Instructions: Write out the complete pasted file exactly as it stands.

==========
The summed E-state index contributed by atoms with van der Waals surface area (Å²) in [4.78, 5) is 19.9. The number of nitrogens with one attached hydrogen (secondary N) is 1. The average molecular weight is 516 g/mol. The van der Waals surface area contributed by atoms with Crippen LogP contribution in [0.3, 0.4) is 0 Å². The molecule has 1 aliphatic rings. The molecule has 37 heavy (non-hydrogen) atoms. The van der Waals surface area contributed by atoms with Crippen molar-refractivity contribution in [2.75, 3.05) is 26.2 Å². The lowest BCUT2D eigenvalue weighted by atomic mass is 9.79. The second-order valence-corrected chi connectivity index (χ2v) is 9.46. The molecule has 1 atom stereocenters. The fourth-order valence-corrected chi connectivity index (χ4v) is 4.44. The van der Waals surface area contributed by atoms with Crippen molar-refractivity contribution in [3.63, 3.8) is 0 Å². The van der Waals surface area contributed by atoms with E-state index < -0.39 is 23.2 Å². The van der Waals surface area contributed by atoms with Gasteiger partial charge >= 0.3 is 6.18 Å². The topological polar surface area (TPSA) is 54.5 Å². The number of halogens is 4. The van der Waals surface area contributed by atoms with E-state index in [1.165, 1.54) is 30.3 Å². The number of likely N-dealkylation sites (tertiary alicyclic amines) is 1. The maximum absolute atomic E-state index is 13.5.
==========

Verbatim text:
The summed E-state index contributed by atoms with van der Waals surface area (Å²) in [4.78, 5) is 19.9. The number of nitrogens with one attached hydrogen (secondary N) is 1. The average molecular weight is 516 g/mol. The van der Waals surface area contributed by atoms with Crippen LogP contribution in [0.3, 0.4) is 0 Å². The molecule has 1 aliphatic rings. The molecule has 37 heavy (non-hydrogen) atoms. The van der Waals surface area contributed by atoms with Crippen molar-refractivity contribution in [2.75, 3.05) is 26.2 Å². The lowest BCUT2D eigenvalue weighted by atomic mass is 9.79. The second-order valence-corrected chi connectivity index (χ2v) is 9.46. The molecule has 1 atom stereocenters. The fourth-order valence-corrected chi connectivity index (χ4v) is 4.44. The van der Waals surface area contributed by atoms with Crippen molar-refractivity contribution in [3.63, 3.8) is 0 Å². The van der Waals surface area contributed by atoms with E-state index < -0.39 is 23.2 Å². The van der Waals surface area contributed by atoms with Gasteiger partial charge >= 0.3 is 6.18 Å². The topological polar surface area (TPSA) is 54.5 Å². The number of halogens is 4. The van der Waals surface area contributed by atoms with E-state index in [1.165, 1.54) is 30.3 Å². The number of likely N-dealkylation sites (tertiary alicyclic amines) is 1. The maximum absolute atomic E-state index is 13.5.